The Many-sided Roosevelt: An Anecdotal Biography (Google eBook)

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Dodd, Mead, 1907 - 272 pages
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Page 268 - I am deeply sensible of the honor done me by the American people, in expressing their confidence in what I have done, and have tried to do. I appreciate to the full the solemn responsibility this confidence imposes upon me, and I shall do all that in my power lies not to forfeit it. "On the...
Page 27 - Its song has length, variety, power, and rich melody; and there is in it sometimes a cadence of wild sadness, inexpressibly touching. Yet I cannot say that either song would appeal to others as it appeals to me; for to me it comes forever laden with a hundred memories and associations; with the sight of dim hills reddening in the dawn, with the breath of cool morning winds blowing across lonely plains, with the scent of flowers on the sunlit prairie, with the motion of fiery horses, with all the...
Page 42 - I realize very thoroughly the absolutely ephemeral nature of the hold I have upon the people, and a very real and positive hostility I have excited among the politicians. I will not stay in public life unless I can do so on my own terms; and my ideal, whether lived up to or not is rather a high one.
Page 269 - On the fourth of March next I shall have served three and one-half years, and this three and a half years constitutes my first term. The wise custom which limits the President to two terms regards the substance and not the form. Under no circumstances will I be a candidate for or accept another nomination.
Page 187 - While my party was in opposition, I had preached, with all the fervor and zeal I possessed, our duty to intervene in Cuba, and to take this opportunity of driving the Spaniard from the Western world. Now that my party had come to power, I felt it incumbent on me, by word and deed, to do all I could to secure the carrying out of the policy in which I so heartily believed; and from the beginning I had determined that, if a war came, somehow or other, I was going to the front.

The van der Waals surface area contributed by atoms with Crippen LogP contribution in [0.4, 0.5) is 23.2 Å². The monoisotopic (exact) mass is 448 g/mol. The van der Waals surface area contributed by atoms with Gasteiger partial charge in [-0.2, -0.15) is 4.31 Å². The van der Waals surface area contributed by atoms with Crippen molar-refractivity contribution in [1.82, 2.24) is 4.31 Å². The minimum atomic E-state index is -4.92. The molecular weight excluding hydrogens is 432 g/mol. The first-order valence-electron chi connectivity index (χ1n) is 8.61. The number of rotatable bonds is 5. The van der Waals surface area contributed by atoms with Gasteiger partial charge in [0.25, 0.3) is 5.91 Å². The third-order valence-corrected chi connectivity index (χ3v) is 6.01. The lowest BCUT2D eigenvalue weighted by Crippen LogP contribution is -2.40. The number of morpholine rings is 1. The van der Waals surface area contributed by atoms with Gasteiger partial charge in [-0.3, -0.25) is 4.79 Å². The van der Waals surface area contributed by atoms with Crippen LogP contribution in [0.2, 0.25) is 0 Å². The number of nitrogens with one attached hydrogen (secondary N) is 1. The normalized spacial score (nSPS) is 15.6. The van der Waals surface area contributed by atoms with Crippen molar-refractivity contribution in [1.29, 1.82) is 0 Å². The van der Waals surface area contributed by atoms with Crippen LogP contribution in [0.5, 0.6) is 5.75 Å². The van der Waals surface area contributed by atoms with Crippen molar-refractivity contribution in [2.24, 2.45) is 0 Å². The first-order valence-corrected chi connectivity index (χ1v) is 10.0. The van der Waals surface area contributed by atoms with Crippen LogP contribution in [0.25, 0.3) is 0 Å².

Page 59 - I never was shot at maliciously but once. This was on an occasion when I had to pass the night in a little frontier hotel where the barroom occupied the whole lower floor, and was in consequence the place where every one, drunk or sober, had to sit. My assailant was neither a cowboy nor a bona fide "bad man...
Page 130 - If the men of the nation are not anxious to work in many different ways, with all their might and strength, and ready and able to fight at need, and anxious to be fathers of families, and if the women do not recognise that the greatest thing for any woman is to be a good wife and mother, why, that nation has cause to be alarmed about its future.
Page 267 - Cortelyou has said to me more than once during the campaign, if elected I shall go into the Presidency unhampered by any pledge, promise, or understanding of any kind sort or description, save my promise, made openly to the American people, that so far as in my power lies I shall see to it that every man has a square deal, no less and no more.
Page 129 - An easy, good-natured kindliness, and a desire to be "independent" that is, to live one's life purely according to one's own desires are in no sense substitutes for the fundamental virtues, for the practice of the strong, racial qualities without which there can be no strong races the qualities of courage and resolution in both men and women, of scorn of what is mean, base and selfish, of eager desire to work or fight or suffer as the case may be provided the end to be gained is great...
Page 129 - I most pity or most despise the foolish and selfish man or woman who does not understand that the only things really worth having in life are those the acquirement of which normally means cost and effort. If a man or woman, through no fault of his or hers, goes throughout life denied those highest of all joys which spring only from home life, from the having and bringing up of many healthy children, I feel for them deep and respectful sympathy; the sympathy...

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